Nearly half of U.S. military women deployed to Iraq and Afghanistan say they’ve suffered sexual harassment, and almost a quarter say they’ve been sexually assaulted, a Department of Veterans Affairs study finds.
The numbers are far higher than the number of officially reported sexual crimes. According to the Pentagon, there were just 115 reported assaults last year among the 20,000 women serving in Afghanistan.
The study highlights the fact that some service members experience trauma beyond combat when they go to war, said Amy Street, a lead researcher, clinical psychologist, and a deputy director at one of VA's National Centers for post-traumatic stress disorders.
Rep. Jackie Speier, D-Calif., who has pushed for more effective ways to combat the issue, told USA Today that women are left with no "safe haven" in war zones.
"It comes down to the culture," Speier said. "(It) hasn't changed, no matter what the generals or the secretaries of defense say about zero tolerance. They have not scrubbed the sexism . . . out of the military."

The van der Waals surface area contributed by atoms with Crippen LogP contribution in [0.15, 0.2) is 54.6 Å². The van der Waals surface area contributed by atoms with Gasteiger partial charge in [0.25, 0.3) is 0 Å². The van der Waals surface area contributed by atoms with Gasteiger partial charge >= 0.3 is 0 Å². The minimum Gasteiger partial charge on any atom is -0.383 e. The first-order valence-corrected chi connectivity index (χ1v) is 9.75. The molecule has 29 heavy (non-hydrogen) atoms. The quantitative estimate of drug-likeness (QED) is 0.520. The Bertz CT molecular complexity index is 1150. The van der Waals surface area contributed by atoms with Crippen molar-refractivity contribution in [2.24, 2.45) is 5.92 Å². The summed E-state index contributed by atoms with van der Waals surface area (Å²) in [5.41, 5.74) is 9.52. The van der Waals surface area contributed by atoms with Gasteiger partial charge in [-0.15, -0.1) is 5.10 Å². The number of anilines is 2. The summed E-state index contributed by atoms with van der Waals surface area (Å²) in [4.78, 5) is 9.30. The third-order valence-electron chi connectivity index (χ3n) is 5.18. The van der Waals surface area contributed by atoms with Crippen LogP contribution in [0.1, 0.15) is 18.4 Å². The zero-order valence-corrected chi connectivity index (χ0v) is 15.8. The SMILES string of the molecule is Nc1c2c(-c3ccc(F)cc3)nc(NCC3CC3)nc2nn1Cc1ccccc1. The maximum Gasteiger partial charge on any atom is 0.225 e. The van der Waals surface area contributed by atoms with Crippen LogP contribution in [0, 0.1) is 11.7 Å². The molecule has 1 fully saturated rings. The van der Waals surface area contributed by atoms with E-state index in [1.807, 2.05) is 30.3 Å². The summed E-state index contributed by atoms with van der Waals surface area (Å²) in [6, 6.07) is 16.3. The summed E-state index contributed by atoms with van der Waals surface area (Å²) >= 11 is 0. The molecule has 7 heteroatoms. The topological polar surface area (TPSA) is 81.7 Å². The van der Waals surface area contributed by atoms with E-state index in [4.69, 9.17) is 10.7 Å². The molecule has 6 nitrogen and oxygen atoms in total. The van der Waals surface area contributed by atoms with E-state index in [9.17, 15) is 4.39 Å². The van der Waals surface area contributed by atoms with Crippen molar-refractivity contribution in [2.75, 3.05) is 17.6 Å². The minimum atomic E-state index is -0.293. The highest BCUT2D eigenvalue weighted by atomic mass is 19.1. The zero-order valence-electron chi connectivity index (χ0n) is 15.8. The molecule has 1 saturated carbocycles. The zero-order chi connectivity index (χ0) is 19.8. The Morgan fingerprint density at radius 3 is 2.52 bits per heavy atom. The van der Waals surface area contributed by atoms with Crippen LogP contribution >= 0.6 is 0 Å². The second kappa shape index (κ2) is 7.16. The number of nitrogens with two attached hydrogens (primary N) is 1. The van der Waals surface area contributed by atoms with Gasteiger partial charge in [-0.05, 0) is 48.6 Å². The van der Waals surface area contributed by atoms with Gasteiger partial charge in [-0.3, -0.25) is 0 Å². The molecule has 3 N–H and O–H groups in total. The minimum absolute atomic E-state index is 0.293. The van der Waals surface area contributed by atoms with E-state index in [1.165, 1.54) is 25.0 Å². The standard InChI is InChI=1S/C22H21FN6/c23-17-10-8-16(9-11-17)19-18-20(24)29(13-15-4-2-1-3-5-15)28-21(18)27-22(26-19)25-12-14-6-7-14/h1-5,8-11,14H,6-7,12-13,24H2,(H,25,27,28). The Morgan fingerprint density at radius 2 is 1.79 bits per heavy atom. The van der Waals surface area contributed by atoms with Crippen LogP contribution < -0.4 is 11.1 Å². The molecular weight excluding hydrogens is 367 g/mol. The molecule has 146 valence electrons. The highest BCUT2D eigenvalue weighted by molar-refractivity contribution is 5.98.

The VA researchers sent out 1,100 anonymous surveys to women who have been deployed to the two Middle Eastern countries. Of those responding, 48.6 percent reported sexual harassment, while 22.8 percent reported assaults. Almost all the offenders were fellow service members, and in 47 percent of the cases the offender held a higher rank.
In the military as a whole, only 4.4 percent of women reported "unwanted sexual contact."
Defense Secretary Leon Panetta has advocated for harsher consequences for military members who have committed sexual crimes, setting forth new policies last April.
"The most important thing we can do is prosecute the offenders, deal with those that have broken the law and committed this crime," Panetta during a news briefing last spring. "And if we can do that then we can begin to deal with this issue — not only prosecute those that are involved, but more importantly send a signal that this is not a problem that we are going to ignore in the United States military."
Most notably, Panetta called for all sexual assault complaints to be handled by more senior officers like colonels or Navy captains, rather than unit commanders. The move is expected to lead to more serious prosecutions.
Last week, the Pentagon released its annual report on sexual harassment and violence at its military academies. Sexual assaults reported by students at the academies jumped 23 percent in 2012, the third straight year of increases, the Huffington Post
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